"You're right up there with Barbizon."
Mary shrugs her shoulders. She's not Barbizon, not even close.
She's not stealing beauty.
On a cold day in March, to enter the glamorous world of international fashion the initiation includes a walk up eight flights of stairs. The elevator is broken in the Fashion Square Building, located on Washington Avenue. The toilet is backed up. A mother walks around looking for a garbage pail in which to drop her lunch bag.
A group of lanky girls festooned in disco colors huddle together, shivering. The heat isn't working either. One girl dressed in a traffic-stopping-short miniskirt rubs her bare arms. She looks as though she's turning a deeper blue by the minute.
Mary choreographs the "management" group -- those girls who are veterans with Genesis and with other modeling agencies -- on a dramatic entry down the runway for tomorrow night's show. Some 20 agents are flying into St. Louis from New York, Dallas, Chicago, Milan and Tokyo to see the talent the Clarkes and Kirchner have found in Iowa and Missouri over the last few months.
About 80 young men and women, ages 13 to 23, are dressed in the crazy garb Mary has grabbed from thrift stores. "I know these clothes may seem strange," she assures them, "but I know how these agents think."
Behind tall flats that function as a partition to the backstage area in the industrial loft space, a group of girls emerge as if out of a fog to the sound of '70s rock & roll bounding from a boom box:
I'm your vehicle, baby. I'll take you anywhere you want to go....
Then two more girls enter aggressively, flanking the group.
Observing placidly from a folding chair is Jane Hinson. She's come from Des Moines, part of a considerable Iowa contingent here. Dressed in black with smartly styled gray hair, Hinson says her daughter Piper has been associated with Genesis for three-and-a-half years. Before meeting Mary, Jane and her daughter had considered the lure of the IMTA, but, Jane says, "I thought this makes more sense. I trusted Mary immediately. She's a warm and lovely person."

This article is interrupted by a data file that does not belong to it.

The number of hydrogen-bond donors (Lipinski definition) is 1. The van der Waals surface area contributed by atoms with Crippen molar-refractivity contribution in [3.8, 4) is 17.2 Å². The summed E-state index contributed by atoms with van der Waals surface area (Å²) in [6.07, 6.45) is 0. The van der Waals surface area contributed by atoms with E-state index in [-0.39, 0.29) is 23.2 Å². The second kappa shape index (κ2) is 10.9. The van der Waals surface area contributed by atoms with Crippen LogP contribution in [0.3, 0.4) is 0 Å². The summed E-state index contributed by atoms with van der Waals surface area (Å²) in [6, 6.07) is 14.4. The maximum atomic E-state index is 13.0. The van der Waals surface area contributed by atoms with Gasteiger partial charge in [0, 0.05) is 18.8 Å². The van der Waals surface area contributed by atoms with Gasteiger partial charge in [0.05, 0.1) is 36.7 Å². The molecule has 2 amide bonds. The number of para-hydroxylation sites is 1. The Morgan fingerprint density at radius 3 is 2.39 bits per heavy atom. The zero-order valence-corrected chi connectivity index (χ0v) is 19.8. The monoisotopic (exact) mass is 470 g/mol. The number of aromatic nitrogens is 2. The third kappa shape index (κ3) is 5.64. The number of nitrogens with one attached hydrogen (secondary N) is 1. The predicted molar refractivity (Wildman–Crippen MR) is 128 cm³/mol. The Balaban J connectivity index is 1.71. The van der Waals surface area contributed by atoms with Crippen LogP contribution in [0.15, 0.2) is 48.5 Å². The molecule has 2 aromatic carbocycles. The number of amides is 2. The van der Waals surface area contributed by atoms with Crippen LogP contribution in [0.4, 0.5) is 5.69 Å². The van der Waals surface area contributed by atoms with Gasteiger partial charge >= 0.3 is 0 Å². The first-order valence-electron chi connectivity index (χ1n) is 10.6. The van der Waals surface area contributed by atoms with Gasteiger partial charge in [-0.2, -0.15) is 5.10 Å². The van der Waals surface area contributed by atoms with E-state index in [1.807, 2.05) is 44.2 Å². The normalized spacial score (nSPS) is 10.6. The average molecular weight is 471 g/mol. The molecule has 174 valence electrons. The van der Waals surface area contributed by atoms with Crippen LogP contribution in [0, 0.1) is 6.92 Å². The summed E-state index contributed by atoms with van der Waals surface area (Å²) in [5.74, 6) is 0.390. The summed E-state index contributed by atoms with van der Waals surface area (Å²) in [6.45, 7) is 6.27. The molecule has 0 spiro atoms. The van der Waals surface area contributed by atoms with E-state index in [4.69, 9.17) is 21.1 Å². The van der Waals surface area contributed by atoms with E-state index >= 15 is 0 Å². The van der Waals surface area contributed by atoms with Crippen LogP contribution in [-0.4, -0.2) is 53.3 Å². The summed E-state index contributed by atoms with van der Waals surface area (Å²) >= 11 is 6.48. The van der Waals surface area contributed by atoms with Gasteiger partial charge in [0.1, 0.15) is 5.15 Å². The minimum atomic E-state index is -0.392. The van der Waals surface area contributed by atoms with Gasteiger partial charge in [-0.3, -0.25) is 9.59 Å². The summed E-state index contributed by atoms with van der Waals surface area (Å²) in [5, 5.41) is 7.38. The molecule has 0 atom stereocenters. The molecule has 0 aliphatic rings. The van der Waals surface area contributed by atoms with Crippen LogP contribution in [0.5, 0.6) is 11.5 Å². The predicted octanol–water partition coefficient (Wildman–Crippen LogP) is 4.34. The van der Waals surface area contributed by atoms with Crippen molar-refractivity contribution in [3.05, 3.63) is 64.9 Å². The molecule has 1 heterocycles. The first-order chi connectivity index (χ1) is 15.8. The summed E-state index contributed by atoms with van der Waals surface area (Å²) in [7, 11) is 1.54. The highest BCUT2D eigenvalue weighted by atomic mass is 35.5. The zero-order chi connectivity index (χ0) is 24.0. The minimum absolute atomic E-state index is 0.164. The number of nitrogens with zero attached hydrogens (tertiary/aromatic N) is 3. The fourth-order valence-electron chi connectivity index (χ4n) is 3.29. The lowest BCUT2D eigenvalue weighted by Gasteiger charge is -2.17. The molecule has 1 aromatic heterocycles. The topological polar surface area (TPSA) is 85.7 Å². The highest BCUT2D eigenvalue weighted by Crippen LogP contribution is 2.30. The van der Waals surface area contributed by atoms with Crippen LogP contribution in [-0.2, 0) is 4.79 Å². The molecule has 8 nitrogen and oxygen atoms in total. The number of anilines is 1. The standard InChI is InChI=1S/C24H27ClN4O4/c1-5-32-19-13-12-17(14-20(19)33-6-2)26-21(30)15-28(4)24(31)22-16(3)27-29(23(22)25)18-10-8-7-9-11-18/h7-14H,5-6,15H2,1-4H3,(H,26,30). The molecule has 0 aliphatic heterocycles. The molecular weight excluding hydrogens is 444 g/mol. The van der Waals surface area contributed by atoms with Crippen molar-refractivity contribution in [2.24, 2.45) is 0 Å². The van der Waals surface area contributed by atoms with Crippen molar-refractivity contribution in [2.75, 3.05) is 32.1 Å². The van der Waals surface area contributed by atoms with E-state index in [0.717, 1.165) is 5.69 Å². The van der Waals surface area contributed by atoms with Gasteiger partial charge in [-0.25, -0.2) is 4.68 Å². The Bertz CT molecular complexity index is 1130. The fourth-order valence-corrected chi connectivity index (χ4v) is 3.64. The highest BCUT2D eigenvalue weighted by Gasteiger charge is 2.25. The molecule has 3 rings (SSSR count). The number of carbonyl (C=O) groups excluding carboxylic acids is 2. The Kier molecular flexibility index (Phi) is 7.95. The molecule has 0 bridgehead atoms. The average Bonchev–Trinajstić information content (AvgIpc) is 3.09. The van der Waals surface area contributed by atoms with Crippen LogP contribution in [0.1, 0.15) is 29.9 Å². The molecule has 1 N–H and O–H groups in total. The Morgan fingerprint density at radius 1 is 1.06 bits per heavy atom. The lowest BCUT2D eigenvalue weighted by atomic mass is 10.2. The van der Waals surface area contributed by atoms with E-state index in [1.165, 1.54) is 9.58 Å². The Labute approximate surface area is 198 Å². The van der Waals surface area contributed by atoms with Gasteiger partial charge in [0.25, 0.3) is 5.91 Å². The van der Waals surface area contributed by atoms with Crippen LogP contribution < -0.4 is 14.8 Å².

Piper struts down the runway in loud pink hotpants and a flimsy white shawl. Jane says Piper participated in four Genesis shows before she was signed, which is not unusual -- the skyrocket fame of Ashton Kutcher is an anomaly.
Piper first signed with Elite of Chicago, but, her mother says, "She didn't match the market. She was too editorial for them. They like the girl next door." Piper has long brown hair and a face that looks more sophisticated than her 17 years.
Piper has since signed with T Management in New York and Natalie in Paris. "She's still a junior in high school," says Jane. "I go with her wherever she goes. The agencies are really nice -- mostly women, well run."
Despite the horror stories of glamour destroying young lives -- the drug and alcohol addictions, the eating disorders, the bad-boy rock-star boyfriends -- Jane talks about how modeling has positively "affected Piper's motivation. She is such a hard worker academically."
An all-state violinist who also sings jazz, Piper is looking for a college in New York City -- NYU, Fordham or Columbia -- where she can major in music, and she hopes to keep modeling through school. "Her time-management skills are fabulous," says the proud mom.
Jane describes the benefits of the often-maligned fashion industry:
"It becomes less labor-intensive as you go along. It's not easy when you first start. You get a list from the agents, giving you places to go." The list leads to as many as five or 10 interviews in a day in New York City, for instance.
"They learn to prioritize. They learn a lot of skills. There are a lot of personal-growth benefits. I'm gregarious," says Jane, "but I don't know [whether] I could do that."
The rehearsal session is over, and girls are coming to Jane to deliver their $30 costume fees. Participation in the Genesis show is not cheap: Registration is $550, and a photo shoot with a top photographer costs $350. For those who must travel to St. Louis, there are hotel expenses as well. Jane says these fees are reasonable compared with those levied at the large events run by companies such as Model Search America and Pro Scout -- and at the Genesis event, the agents see a select few, rather than thousands walking in a line.
Yet another tall, thin girl, this one with long, straight blond hair, looks for her name on a rehearsal sheet. For a brief moment she panics, then spots her name:
"For a minute I thought, 'I've got to go back to Texas. I really suck.'"
With the sun fading in the windows and the room getting colder, one girl worries about the sight of her purple skin under purple lights. "We'll look like bologna," she frets.